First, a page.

Monday, September 26, 2011

Exfanding Review: Batman, Issue 1

DC's New 52 relaunch has pretty much dominated the comics press over the course of its first three weeks. And rightfully so, as the relaunch marks a major shift in DC's publishing paradigm.

I've bought into the whole affair, literally, as I've purchased nearly every one of the new number one issues.

As these things go, you can't expect everything to be to your liking, but overall I've been very impressed with the new books. Sure, there have been a couple of clunkers, but that's standard fare during any comic book week.

Since its announcement earlier this year, I've always felt the benchmark moment of this relaunch would be the main Batman book. For the line to work, the main Batman book needs to work. Despite Superman being the first DC superhero, Batman has always been the character that the mainstream flocks to.

Just look what The Dark Knight did for DC in terms of elevating their position in the film industry. Everyone loves Batman; everyone loves Batman's villains. (Everyone, that is, except Nathaniel.) People who never read a Batman book rushed into theaters to see the hottest movie of that year.

And a new number one issue featuring the world's most popular superhero?

That's exactly the book that needs to be well written, accessible to first-time (or first time in a long time) readers, and in an art style that will appease both longtime fans and newbies to the Bat.

Well, last Wednesday we finally got the chance to see what the new Batman looks like, and in my opinion, at least, it was a near-perfect New 52 title. Writer Scott Snyder and artist Greg Capullo definitely delivered the goods, and did right by Bruce Wayne.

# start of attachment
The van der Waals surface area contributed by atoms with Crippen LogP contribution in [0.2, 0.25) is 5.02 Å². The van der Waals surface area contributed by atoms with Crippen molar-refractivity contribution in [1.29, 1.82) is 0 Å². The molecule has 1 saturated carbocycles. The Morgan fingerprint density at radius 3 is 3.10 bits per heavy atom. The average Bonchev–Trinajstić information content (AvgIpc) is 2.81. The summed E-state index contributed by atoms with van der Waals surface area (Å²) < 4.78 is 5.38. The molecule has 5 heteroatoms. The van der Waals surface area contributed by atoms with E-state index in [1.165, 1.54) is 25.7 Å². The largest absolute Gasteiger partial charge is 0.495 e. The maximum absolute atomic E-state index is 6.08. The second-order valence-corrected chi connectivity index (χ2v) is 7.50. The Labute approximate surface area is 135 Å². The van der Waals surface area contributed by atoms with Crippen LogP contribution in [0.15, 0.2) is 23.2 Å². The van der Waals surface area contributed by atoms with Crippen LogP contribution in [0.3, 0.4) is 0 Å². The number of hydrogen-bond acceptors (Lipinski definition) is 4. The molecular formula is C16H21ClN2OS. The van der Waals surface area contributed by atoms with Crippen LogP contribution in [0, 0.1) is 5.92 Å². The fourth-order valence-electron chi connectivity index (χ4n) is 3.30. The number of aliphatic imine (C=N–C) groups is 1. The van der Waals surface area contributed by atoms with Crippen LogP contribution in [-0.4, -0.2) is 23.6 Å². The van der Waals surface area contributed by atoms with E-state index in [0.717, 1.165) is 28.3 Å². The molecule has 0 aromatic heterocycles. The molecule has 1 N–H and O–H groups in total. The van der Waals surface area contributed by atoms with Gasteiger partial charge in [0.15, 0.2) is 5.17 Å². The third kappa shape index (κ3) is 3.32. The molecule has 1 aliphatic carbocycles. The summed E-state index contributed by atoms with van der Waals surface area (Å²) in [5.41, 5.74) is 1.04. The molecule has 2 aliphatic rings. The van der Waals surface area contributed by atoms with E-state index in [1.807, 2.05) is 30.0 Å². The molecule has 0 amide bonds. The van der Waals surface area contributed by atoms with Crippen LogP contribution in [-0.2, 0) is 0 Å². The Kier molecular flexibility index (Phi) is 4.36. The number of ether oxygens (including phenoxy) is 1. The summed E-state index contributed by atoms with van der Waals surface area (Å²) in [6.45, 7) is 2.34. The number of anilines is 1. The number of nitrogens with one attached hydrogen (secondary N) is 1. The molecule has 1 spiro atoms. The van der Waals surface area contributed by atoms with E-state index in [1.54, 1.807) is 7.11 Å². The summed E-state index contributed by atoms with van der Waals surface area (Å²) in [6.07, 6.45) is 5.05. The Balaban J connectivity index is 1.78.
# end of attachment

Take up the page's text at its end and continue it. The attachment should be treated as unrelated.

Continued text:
They've given readers--old and new--an accessible, back to the basics Batman book that features actual detective work, an appearance by nearly all of Batman's rogues, cool new tech for the Dark Knight to play with, and a cliffhanger ending that left me wishing for a time machine.

You know, so I could fast forward to next month to buy issue two. But you knew what I was saying.

Capullo's art is a perfect fit for Batman, and for Gotham. Dark and gritty, Capullo's line feels both classic and fresh and his storytelling is easy to follow. I especially like his depictions of Commissioner Gordon and The Joker.

In just 20-odd pages, we get an attempted breakout at Arkham Asylum featuring a new villain or two, a new direction for Wayne Industries and Gotham City, an introduction to all three Robins, some great police work by Gordon and Harvey Bullock, and one big, honking mystery that's to be continued.

Batman's back and forth with both Gordon and Bullock was especially well written, and even a one-page-too-long monologue by Bruce Wayne introduced some cool new stuff into the Bat world.

As a longtime (and fairly fanatic) Batman fan, this book scratched all the right itches, and I am definitely on board for the long run.

This book flew off the shelves in my area, and in both stores that I frequent, it sold out before noon. With a creative team like this, and with a home run story like this, I wouldn't be surprised if this book continues to sell out through its first arc.

1 comment:

Flashman85 said...

Oh, sure, you find one Batman movie I'm not so keen on and all of a sudden I hate Batman. I see your game.

I've intentionally avoided any comics that aren't already collected in trades, but now you've got me interested in checking out this first issue, even if I don't get to reading the rest for another few...evers.